Some thoughts while driving through life
I drove past the array of tiny dwellings this morning, as I do every morning on my way to work, and once again compared them to pastel colored Monopoly houses scattered here and there on the game board. Each house has a story to tell, etched beneath ragged shingles and cloudy windows.
I find solace in these familiar little buildings, sitting just below the concrete embankment to my right. On unbearably cold mornings, straight chimney smoke reaches for the pale blue sky in its attempt to bring some order to an otherwise crooked and imperfect neighborhood. I smile downward from my ivy green automobile and continue to Presque Isle, the city of my birth some 62 years ago. How many times have I traveled this same path over the years? I can probably close my eyes and drive; never missing a curve or a turn in the road.
How many of us choose to stay in this “Other Maine?” If we are not enticed to join the military, or swept away in a romantic haze, we are encouraged to go where there is more money, less snow, and an unfamiliar sophistication that is both appealing and foreboding. “I guess I have chosen to stay,” I whispered to the jet black dashboard of my car. My thoughts are usually deep and impractical when commuting to and from work.
I have never been to Europe. I have never ventured south of the border. The only foreign country I have ever visited is Canada, though I certainly would not call our beloved northern neighbors “foreign.” I have been to most of the southern states, all of the New England states, and of course, I have been to New York City, where I saw three Broadway plays in two days and was asked several times if I just happened to be Scandinavian. I have walked the full length of Pennsylvania Avenue, and stood upon the soil of Gettysburg. (As a side note, all of the photos I took in Gettysburg turned out dim and blurry. Is this area truly haunted? That is a question I would never attempt, or even dare, to answer.) I yearn to see the West Coast, and one day I will.
Every day I come across a word I do not understand or a news story I cannot believe. I know there is such a thing as true love and the most precious gift of all is our children. I still call my aunts and uncles Aunt Dee and Uncle Max and I refer to those older than me as Mr. or Mrs. I think dogs are most definitely God spelled backward and I know that angels walk among us.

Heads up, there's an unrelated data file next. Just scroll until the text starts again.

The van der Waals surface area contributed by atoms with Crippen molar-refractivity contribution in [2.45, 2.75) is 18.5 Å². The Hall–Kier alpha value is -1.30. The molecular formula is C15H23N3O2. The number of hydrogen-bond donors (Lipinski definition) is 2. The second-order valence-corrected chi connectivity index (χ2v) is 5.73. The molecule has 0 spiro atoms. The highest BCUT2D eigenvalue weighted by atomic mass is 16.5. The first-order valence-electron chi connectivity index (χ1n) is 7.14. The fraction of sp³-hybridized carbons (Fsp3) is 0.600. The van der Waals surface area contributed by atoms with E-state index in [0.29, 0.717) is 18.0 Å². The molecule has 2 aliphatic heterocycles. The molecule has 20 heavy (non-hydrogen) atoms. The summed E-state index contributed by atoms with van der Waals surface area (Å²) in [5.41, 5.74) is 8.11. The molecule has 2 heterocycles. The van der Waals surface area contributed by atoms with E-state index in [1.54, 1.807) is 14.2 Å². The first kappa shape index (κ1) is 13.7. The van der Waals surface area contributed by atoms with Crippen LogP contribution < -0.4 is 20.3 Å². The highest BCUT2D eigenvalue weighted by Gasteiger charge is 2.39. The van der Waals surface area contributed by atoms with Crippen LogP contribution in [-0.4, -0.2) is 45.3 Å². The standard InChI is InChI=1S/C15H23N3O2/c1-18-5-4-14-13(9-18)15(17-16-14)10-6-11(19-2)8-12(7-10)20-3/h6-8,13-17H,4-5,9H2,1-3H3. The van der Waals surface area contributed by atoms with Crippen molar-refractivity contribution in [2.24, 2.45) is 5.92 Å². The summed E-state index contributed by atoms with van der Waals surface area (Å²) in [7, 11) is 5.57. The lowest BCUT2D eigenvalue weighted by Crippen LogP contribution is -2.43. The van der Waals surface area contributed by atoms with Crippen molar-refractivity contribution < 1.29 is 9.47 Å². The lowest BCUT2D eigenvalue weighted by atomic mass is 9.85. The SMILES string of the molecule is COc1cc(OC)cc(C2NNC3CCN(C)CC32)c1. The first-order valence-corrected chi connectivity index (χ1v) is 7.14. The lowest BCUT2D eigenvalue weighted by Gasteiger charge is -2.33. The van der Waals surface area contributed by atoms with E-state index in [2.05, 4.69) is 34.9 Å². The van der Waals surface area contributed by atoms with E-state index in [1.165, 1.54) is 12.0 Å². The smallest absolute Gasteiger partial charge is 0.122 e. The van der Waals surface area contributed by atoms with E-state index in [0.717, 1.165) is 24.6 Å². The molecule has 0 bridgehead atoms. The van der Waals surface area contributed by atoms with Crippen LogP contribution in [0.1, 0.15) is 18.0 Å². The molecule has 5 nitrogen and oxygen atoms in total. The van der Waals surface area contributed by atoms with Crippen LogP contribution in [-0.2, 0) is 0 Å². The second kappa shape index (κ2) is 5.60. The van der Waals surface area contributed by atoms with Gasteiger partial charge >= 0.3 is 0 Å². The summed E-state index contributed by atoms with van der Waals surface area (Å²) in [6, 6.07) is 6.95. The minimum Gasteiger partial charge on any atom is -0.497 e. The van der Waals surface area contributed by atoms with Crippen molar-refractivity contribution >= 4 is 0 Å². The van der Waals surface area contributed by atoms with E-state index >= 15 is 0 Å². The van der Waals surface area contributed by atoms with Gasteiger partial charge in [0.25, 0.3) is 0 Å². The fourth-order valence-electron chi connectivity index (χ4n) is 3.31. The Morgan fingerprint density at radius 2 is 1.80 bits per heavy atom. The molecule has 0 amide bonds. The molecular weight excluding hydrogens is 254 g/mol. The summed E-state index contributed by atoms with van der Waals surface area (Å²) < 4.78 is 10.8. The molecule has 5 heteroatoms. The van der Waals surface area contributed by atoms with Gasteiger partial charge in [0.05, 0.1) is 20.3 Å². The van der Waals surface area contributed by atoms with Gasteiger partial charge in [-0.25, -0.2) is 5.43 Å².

Traveling home each day is a much different experience. The remaining snow completely blocks the miniscule Monopoly houses, which are now on my left. I know each one is now aglow with light and most inside are preparing for the evening meal. Not every one of my sweet little houses is filled with harmony. Some of those tiny doors hold in anger and broken hearts, while others harbor peace. Some of us will fly away forever, while some of us have clipped wings and will never leave. And, some of us decide to make our escape, only to find ourselves wandering back home to those tiny houses, benign small town gossip, and protected culture.
As I maneuver my car toward Route 1, I ask myself once again if I have somehow unknowingly deprived myself of a rich and multi-faceted life. Am I content simply because I choose the familiar above the unknown? When I reach the end of my life, will I berate myself for choosing to stay?
Perhaps a compromise is needed here. Regardless of whether or not I stay, it is not too late to take that Route 66 road trip or tour Alcatraz! When I come to the end of this journey, I pray I am not filled with second thoughts. I don’t want to fret about the things I didn’t do; the words I didn’t speak; the smiles that came too late; the kisses that ended too soon; that dress I didn’t buy; the dance I was too shy to try; the midnight cruises I never took; the songs I never sang; the “I love you’s” I buried in my heart; the cheesecake I didn’t eat; the car I didn’t drive; or the tales I never wrote.
In the end, I want my soul to overflow with the million dreams I decided to chase, the risks I dared to take, and the people I chose to love. Because you see, my dear friends, in the end, this is all that really matters.
Belinda Ouellette lives in Caribou with her Goldendoodle, Barney. You may email her at: firstname.lastname@example.org.